Models Of Queens
Simone is jumping back into the modeling game and the Queens Tribune gets some of the credit. Simones mom is an avid reader of the Trib and thats how Simone started checking out the Model of the Week. Now this Queens Village beauty is one.
"Im a Queens girl for sure," said Simone, who was born and raised in Queens Village. "I like Queens because it is a tight-knit community. Everybody knows everybody."
She feels secure in the neighborhood and likes the diversity, which now includes West Indian and East Indian people. She also gets pleasure from the local restaurants.
"I can eat, eat, eat and not gain any weight," said Simone who delights in the spicy food of Twin Ponds, a West Indian restaurant, which serves Curry Chicken and Jerk Chicken. She also enjoys eating at Country Style and Big Johns Pizzeria.
Life is busy for Simone who is a part-time executive secretary at an investment firm and is a full-time student at Baruch College where she studies marketing and advertising. But Simone does most of her homework during the week and saves weekends for bumping and grinding on the dance floor.
"I party a lot," said Simone who loves to dance at Club Amazura in Jamaica where she moves to salsa and meringue. She also enjoys their live reggae shows. She is quite a dancer and first started with ballet at the tender age of four. Now she takes classes in jazz funk and hip-hop.
Simone also danced in talent shows at Martin Van Buren HS where she was an assistant choreographer. At Van Buren, Simone was also the junior class president and senior secretary. She attended PS 33 in Queens Village.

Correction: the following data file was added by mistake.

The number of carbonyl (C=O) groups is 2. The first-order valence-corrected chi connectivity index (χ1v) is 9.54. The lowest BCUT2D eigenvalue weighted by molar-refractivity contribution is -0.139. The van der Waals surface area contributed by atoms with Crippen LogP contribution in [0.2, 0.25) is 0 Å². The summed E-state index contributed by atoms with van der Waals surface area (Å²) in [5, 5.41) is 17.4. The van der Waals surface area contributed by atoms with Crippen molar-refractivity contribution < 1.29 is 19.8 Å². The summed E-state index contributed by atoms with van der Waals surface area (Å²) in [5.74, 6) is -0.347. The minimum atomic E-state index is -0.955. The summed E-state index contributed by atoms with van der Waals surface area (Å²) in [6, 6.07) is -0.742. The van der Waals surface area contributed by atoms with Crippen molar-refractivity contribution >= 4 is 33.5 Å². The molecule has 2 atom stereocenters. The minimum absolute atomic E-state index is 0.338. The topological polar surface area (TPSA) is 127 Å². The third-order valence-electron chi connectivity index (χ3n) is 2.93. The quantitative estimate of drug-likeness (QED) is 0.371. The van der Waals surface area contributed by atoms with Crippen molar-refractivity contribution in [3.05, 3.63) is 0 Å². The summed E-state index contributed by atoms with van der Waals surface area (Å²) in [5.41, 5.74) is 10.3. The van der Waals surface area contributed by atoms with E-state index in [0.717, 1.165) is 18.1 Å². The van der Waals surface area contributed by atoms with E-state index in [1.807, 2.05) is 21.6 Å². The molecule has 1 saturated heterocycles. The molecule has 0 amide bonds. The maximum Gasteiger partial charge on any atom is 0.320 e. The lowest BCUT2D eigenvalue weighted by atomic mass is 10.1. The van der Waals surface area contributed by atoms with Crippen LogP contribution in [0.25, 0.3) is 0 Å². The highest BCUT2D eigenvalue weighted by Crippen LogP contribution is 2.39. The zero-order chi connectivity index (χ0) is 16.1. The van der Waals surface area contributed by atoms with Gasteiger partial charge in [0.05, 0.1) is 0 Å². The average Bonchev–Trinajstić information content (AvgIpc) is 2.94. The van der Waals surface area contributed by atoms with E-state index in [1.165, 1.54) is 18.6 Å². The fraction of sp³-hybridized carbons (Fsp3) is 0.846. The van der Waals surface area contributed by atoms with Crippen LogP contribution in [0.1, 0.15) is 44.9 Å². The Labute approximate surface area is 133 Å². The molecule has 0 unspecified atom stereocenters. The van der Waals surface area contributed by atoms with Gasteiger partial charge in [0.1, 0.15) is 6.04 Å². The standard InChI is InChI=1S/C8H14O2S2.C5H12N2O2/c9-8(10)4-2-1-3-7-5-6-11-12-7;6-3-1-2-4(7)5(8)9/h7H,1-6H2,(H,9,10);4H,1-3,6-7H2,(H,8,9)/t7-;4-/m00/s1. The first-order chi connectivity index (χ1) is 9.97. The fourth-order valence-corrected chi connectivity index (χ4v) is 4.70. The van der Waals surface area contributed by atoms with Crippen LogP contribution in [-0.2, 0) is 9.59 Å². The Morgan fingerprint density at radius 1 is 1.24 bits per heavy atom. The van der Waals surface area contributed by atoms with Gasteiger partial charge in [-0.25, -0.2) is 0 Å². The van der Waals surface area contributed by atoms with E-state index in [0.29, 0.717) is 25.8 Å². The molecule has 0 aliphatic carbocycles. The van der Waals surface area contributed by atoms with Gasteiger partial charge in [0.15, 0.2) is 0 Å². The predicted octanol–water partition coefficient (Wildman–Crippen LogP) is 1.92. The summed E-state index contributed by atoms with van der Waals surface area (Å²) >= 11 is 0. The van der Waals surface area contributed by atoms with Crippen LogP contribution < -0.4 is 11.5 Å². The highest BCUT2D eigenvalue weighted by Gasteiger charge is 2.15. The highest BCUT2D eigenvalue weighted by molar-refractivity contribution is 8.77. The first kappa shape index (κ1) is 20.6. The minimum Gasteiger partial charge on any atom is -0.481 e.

At 14, Simone started interviewing at various places for modeling, but it took up too much time. In her senior year of high school, she was picked to appear in her gown for PromGuide magazine.
"Modeling has always been my passion," said Simone.
At some point, Simone hopes to hone her creative and entrepreneurial skills to start her own business . . . a modeling agency or a fashion design company. For special occasions Simone will design her own dresses.
One great thing about Simones beauty is that its 100 percent natural. "I dont wear any makeup." The rare times that she appears in makeup are for photo shoots.
Muscle-bound men dont move Simone. She prefers a, "sensitive, caring and most of all very- educated guy somebody that complements me."Shootings In L.I.C.
Tony Soprano may be a mobster out in Jersey, but the fact is he does most of his shootings in Long Island City. The mob hit series, "The Sopranos," is filmed at Silvercup Studios in Long Island City, overlooking the Queensboro Bridge. The home of the former bread company is actually making a lot of dough as tv and movie studios.
Silvercup is also home to the CBS fall series "The Education of Max Bickford," starring Richard Dreyfuss.
Legendary actor, Al Pacino, graced Stage E for his upcoming film, "People I Know." He plays a New York publicist who gets sucked into the underworld of sex and crime as his client makes a run for Senate.
Stage B was invaded by mice for the filming of "Stuart Little II." The film features voices of Geena Davis and Michael J. Fox.